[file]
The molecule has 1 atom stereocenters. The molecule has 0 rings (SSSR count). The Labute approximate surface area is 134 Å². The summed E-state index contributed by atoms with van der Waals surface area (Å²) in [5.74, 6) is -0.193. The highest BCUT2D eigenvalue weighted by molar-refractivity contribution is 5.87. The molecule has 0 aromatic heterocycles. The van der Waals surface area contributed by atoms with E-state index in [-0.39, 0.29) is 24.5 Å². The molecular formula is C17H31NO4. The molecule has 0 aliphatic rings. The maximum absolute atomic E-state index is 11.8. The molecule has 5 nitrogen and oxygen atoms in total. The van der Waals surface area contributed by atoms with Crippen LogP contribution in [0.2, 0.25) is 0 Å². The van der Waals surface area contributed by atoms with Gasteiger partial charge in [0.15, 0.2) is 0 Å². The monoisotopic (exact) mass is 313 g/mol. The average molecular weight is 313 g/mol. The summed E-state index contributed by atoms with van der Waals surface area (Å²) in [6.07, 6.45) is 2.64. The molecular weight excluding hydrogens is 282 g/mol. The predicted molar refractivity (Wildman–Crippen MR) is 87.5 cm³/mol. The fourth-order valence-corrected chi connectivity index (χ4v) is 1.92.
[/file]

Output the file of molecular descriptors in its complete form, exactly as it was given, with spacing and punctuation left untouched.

The molecule has 1 atom stereocenters. The molecule has 0 rings (SSSR count). The Labute approximate surface area is 134 Å². The summed E-state index contributed by atoms with van der Waals surface area (Å²) in [5.74, 6) is -0.193. The highest BCUT2D eigenvalue weighted by molar-refractivity contribution is 5.87. The molecule has 0 aromatic heterocycles. The van der Waals surface area contributed by atoms with E-state index in [-0.39, 0.29) is 24.5 Å². The molecular formula is C17H31NO4. The molecule has 0 aliphatic rings. The maximum absolute atomic E-state index is 11.8. The molecule has 5 nitrogen and oxygen atoms in total. The van der Waals surface area contributed by atoms with Crippen LogP contribution in [0.2, 0.25) is 0 Å². The van der Waals surface area contributed by atoms with Gasteiger partial charge in [0.15, 0.2) is 0 Å². The monoisotopic (exact) mass is 313 g/mol. The average molecular weight is 313 g/mol. The summed E-state index contributed by atoms with van der Waals surface area (Å²) in [6.07, 6.45) is 2.64. The molecular weight excluding hydrogens is 282 g/mol. The predicted molar refractivity (Wildman–Crippen MR) is 87.5 cm³/mol. The fourth-order valence-corrected chi connectivity index (χ4v) is 1.92.